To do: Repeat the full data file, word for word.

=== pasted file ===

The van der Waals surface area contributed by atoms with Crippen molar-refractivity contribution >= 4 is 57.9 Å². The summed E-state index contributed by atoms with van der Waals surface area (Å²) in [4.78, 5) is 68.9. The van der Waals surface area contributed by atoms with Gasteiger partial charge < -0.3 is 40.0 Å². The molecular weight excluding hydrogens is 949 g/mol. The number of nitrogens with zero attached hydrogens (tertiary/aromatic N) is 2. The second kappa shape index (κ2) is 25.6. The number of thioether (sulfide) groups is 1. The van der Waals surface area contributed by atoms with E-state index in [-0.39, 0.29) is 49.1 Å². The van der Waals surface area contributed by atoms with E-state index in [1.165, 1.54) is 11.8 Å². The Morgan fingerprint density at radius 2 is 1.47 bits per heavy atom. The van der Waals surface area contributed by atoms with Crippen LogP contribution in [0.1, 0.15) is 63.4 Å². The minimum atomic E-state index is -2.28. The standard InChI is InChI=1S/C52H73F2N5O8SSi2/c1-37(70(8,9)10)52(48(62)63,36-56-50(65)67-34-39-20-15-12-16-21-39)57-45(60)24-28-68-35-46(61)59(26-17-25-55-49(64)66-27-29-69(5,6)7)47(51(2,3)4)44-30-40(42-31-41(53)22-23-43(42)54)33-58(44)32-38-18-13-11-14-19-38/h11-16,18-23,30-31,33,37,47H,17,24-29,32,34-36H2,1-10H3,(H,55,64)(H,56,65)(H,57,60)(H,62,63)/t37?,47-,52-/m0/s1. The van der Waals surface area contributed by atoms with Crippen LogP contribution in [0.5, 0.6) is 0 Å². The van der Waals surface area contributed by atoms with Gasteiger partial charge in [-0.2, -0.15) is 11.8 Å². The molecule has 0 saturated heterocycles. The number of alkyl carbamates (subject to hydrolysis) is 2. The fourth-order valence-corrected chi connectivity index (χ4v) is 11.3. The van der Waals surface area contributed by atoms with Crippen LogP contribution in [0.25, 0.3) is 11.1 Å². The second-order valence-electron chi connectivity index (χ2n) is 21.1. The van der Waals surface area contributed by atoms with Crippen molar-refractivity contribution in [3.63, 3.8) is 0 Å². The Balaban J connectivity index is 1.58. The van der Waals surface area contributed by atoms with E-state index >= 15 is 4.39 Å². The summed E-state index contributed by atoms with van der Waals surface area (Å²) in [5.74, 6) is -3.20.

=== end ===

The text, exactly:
The van der Waals surface area contributed by atoms with Crippen molar-refractivity contribution >= 4 is 57.9 Å². The summed E-state index contributed by atoms with van der Waals surface area (Å²) in [4.78, 5) is 68.9. The van der Waals surface area contributed by atoms with Gasteiger partial charge < -0.3 is 40.0 Å². The molecular weight excluding hydrogens is 949 g/mol. The number of nitrogens with zero attached hydrogens (tertiary/aromatic N) is 2. The second kappa shape index (κ2) is 25.6. The number of thioether (sulfide) groups is 1. The van der Waals surface area contributed by atoms with E-state index in [-0.39, 0.29) is 49.1 Å². The van der Waals surface area contributed by atoms with E-state index in [1.165, 1.54) is 11.8 Å². The Morgan fingerprint density at radius 2 is 1.47 bits per heavy atom. The van der Waals surface area contributed by atoms with Crippen LogP contribution in [0.1, 0.15) is 63.4 Å². The minimum atomic E-state index is -2.28. The standard InChI is InChI=1S/C52H73F2N5O8SSi2/c1-37(70(8,9)10)52(48(62)63,36-56-50(65)67-34-39-20-15-12-16-21-39)57-45(60)24-28-68-35-46(61)59(26-17-25-55-49(64)66-27-29-69(5,6)7)47(51(2,3)4)44-30-40(42-31-41(53)22-23-43(42)54)33-58(44)32-38-18-13-11-14-19-38/h11-16,18-23,30-31,33,37,47H,17,24-29,32,34-36H2,1-10H3,(H,55,64)(H,56,65)(H,57,60)(H,62,63)/t37?,47-,52-/m0/s1. The van der Waals surface area contributed by atoms with Crippen LogP contribution in [0.5, 0.6) is 0 Å². The van der Waals surface area contributed by atoms with Gasteiger partial charge in [-0.2, -0.15) is 11.8 Å². The molecule has 0 saturated heterocycles. The number of alkyl carbamates (subject to hydrolysis) is 2. The fourth-order valence-corrected chi connectivity index (χ4v) is 11.3. The van der Waals surface area contributed by atoms with Crippen LogP contribution in [0.25, 0.3) is 11.1 Å². The second-order valence-electron chi connectivity index (χ2n) is 21.1. The van der Waals surface area contributed by atoms with Crippen molar-refractivity contribution in [3.63, 3.8) is 0 Å². The Balaban J connectivity index is 1.58. The van der Waals surface area contributed by atoms with E-state index >= 15 is 4.39 Å². The summed E-state index contributed by atoms with van der Waals surface area (Å²) in [5.74, 6) is -3.20.